27 APRIL 2002, Page 46


Who is the Chancellor?

Michael Vestey

By now, of course, the full implications of the Budget will have sunk in and we'll have a clear idea of how much worse off we will be this year. What we won't know is: who is Gordon Brown'? This man with the somewhat alarming personality, once described by someone at No. 10 as 'psychologically flawed'. There seem to be a number of Gordon Browns judging by a programme on BBC Radio Five Live on Budget day, The Real Gordon Brown, presented by Clive Anderson.

Brown is, it appears, at once dour, secretive, stubborn, inflexible, amusing, sociable, vengeful, loyal, chaotic in his domestic life; at least, according to those who know him. I suppose you can be all these things but it seems rather odd; it might help, though, to strengthen our grip on our wallets. I'm not sure I was much the wiser at the end of the programme, though it contained some useful insights. Anderson began by telling us, 'He's a man who's said to have a brain the size of Canada but whose personality, to those who cross him, can be as chilly and unapproachable as the North West Passage.'

Ian Hislop, the editor of Private Eye, saw cunning. Whereas, he said, Tony Blair, Peter Mandelson and Alastair Campbell were regarded as the spinners: 'Brown, equally cleverly, has almost come up with an anti-image. He doesn't do anything interesting in public, he's boring in the hope you'll think, here is my bank manager, here is the man to whom I can give my money and it'll be absolutely safe in his hands ... The only thing one knows about him in public is that he's dour, he's Scottish and appears to be mean, so conforms to a traditional stereotype.'

Alf Young, political editor of the Glasgow Herald and a friend for 30 years, attributed what he called these 'grim epithets' to English prejudice, describing Brown as a 'warm, amusing companion'. Alistair Moffat. an Edinburgh University chum and now chairman of Scottish Television, said, 'He was a lot of fun. .. very

witty, loved a party.' Matthew Parris, the columnist and former Tory MP. said Brown looks strong and doesn't care what the House thinks. He sometimes resembles someone who won't engage with other reasonable human beings, he could be mulish. He once heard him in a parliamentary committee refusing to admit that 2.2 was less than 2.3 because he knew that something was going up that he'd said would be going down.

Andrew Rawnsley, author of the revealing hook Semants of the People, which exposed government in-fighting, said, 'He finds it difficult to conceal his disdain for anyone he doesn't regard as his intellectual equal which, frankly, includes the Prime Minister and the rest of his Cabinet.' As Mo Mowlam discovered, according to one of Brown's admirers, the journalist Julia Langdon. Mow-lam and he had differences in opposition so that, when Labour came to power. 'Brown insisted that Blair sent her as far away as possible from anything he was doing'. And we know where that was: Northern Ireland.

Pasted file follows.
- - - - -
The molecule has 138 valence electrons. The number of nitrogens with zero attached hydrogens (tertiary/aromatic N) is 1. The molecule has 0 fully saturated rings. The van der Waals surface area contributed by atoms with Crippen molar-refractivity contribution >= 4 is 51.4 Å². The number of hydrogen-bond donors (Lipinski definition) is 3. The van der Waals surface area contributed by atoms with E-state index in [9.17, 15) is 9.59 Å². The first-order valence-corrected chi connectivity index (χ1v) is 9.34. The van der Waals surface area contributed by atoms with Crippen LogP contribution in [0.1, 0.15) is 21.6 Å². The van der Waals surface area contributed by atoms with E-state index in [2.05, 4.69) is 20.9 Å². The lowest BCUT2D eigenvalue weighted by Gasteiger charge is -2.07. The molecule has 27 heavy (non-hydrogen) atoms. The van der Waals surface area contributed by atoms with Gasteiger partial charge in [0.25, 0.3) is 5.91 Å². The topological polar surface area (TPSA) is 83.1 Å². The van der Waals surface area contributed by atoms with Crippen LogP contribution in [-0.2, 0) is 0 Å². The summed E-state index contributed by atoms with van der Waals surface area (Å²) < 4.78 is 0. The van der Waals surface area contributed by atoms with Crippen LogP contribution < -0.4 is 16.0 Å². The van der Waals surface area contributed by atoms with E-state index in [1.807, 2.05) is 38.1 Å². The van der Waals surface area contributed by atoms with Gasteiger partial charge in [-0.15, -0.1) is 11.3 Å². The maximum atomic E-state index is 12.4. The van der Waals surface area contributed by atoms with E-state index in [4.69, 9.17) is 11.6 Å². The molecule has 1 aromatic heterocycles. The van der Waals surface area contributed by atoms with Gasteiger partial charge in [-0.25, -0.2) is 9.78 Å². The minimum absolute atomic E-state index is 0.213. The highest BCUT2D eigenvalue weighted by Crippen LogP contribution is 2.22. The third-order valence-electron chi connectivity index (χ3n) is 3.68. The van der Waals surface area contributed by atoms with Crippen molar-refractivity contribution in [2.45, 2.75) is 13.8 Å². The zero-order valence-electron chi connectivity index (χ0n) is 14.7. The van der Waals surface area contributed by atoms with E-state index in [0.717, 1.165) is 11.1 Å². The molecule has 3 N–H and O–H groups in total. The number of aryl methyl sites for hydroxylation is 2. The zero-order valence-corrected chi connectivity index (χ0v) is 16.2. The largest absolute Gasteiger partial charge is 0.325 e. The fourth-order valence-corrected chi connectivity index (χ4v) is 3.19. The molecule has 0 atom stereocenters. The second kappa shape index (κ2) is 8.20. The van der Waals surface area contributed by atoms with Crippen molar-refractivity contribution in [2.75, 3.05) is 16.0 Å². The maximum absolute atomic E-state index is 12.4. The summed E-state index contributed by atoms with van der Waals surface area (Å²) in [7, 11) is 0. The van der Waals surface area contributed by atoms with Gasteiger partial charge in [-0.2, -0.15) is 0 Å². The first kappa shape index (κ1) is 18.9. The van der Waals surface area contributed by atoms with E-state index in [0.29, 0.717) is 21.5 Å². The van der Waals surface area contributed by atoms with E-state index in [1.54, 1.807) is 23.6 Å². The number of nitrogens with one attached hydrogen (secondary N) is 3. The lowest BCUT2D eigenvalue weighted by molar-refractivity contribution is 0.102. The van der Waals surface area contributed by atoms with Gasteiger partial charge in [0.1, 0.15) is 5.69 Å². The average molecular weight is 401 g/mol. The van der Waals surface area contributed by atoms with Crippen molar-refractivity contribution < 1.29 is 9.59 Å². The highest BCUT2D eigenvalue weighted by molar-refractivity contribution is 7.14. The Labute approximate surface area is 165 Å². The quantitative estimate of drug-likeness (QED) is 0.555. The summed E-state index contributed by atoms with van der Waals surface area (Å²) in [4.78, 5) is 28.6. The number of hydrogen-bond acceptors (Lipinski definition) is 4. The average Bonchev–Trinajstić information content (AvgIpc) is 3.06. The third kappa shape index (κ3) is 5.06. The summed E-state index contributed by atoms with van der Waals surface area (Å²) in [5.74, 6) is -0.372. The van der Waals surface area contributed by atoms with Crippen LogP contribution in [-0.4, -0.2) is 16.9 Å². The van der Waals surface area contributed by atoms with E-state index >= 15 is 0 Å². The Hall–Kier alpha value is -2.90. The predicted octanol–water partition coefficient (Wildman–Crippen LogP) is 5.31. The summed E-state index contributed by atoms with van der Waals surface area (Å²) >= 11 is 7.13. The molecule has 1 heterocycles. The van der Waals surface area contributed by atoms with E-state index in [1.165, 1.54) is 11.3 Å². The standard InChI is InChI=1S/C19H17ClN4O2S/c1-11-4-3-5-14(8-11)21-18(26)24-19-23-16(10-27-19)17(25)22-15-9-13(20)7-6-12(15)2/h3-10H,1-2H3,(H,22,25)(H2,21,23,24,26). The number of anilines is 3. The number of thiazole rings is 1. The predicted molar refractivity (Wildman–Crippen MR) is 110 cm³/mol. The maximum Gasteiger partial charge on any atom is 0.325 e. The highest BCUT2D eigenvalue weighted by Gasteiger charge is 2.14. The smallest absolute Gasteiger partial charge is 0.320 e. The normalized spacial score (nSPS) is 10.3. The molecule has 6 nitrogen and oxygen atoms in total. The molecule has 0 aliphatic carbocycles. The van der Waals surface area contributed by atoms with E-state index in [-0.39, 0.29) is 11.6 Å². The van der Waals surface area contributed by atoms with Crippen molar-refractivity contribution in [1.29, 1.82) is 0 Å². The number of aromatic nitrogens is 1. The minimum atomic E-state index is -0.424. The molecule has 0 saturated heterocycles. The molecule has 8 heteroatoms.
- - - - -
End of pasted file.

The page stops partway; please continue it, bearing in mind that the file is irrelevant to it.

Perhaps. as a result of what Anderson described as a 'waywardness in personal organisation', Brown's worst moment in government came during the fuel crisis. Rawnsley believed Brown had little conception of by how much the price of petrol had gone up and why it mattered to most people. Depending on whom you listen to, Brown has both a close working relationship with Blair and a distant, resentful, secretive one, even keeping from Blair full details of his Budget until it's too late to do anything about it. Rawnsley said Brown taught Blair how to craft a soundbite and press release. If this is true then we know that Brown was a good tutor.

He also pointed out that Brown was the more experienced of the two when they began their partnership to create New Labour. 'After all, he'd been a student-rector, a published political author at a time when Tony Blair was still fantasising about being Mick Jagger and strumming in Ugly Rumours at Oxford without any thought of a political career at all.' On the other hand, Blair might be cleverer in one respect, as Rawnsley suggested. When Bernie Ecclestone gave £1 million to the party with a promise of more to come, Formula 1, over which he presides, was exempted from a proposed ban on tobacco advertising in sport. Brown faced the awkward questions.

'He basically feels that Tony Blair dumped him in it by corralling him into the decision to conceal the fact that they'd taken fl million. For a period the Chancellor himself took a lot of heat for giving answers which were inconsistent with the truth. I think he then felt even more resentful. When Tony Blair was principally to blame for covering it up ... he was taking the heat. After hearing this programme I wondered if I should ask the real Gordon Brown to stand up but then realised that several would rise to their feet.